Among the structural temples, the Shore temple consisting of two graceful Siva temples – Kshatryasimhesvaram (east) and Rajasimhesvaram (west), built by Pallava King Rajasimha (AD 700-728), mark the conclusion of the architectural efforts begun with the carving of gigantic rathas. The western shrine has an outer wall (prakara) and a simple entrance tower (gopura). The elevation is gracefully proportioned. Located in between is an earlier shrine for reclining Vishnu (Narapatisimha Pallavagriham). It has no superstructure.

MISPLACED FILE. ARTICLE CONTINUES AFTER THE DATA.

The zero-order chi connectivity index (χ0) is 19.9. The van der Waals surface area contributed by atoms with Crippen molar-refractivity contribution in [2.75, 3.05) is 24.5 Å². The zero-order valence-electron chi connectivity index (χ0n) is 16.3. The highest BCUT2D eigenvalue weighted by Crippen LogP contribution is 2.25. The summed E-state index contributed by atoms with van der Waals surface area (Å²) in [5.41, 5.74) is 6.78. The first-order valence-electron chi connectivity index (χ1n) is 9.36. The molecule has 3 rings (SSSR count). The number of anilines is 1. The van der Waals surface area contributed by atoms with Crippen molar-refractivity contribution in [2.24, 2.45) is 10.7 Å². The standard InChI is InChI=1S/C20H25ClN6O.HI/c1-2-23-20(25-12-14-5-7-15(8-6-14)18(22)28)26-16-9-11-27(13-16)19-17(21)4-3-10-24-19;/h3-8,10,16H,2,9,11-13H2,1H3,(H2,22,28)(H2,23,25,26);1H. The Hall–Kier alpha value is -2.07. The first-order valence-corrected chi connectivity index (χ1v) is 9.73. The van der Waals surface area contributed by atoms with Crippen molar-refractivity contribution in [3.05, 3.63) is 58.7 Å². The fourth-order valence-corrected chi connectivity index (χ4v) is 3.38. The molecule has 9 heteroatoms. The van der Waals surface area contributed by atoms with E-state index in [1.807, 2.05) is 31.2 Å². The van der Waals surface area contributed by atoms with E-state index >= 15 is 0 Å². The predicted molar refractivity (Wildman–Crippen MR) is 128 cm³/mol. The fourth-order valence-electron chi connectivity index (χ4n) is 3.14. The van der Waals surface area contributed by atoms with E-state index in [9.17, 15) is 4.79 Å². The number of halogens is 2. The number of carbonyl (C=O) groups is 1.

All the names of these shrines represent Rajasimha’s various titles. The outer area with nandis is of later period. Fully aware of inherent problems of this scenic location, the architects built the temple on a rock outcrop jutting from the sea. The use of hard stones like granite and leptinite, could not stop the erosion by abrasive wind and salty surroundings. The groyne wall, the plantation and periodic extraction of salt in recent times have checked this effect. The outcrop itself was utilized for carving several masterpieces like the excavated miniature shrine, Bhuvaraha image, Vishnu shrine, and the Mahishamardhini shrine with the beautifully carved deer.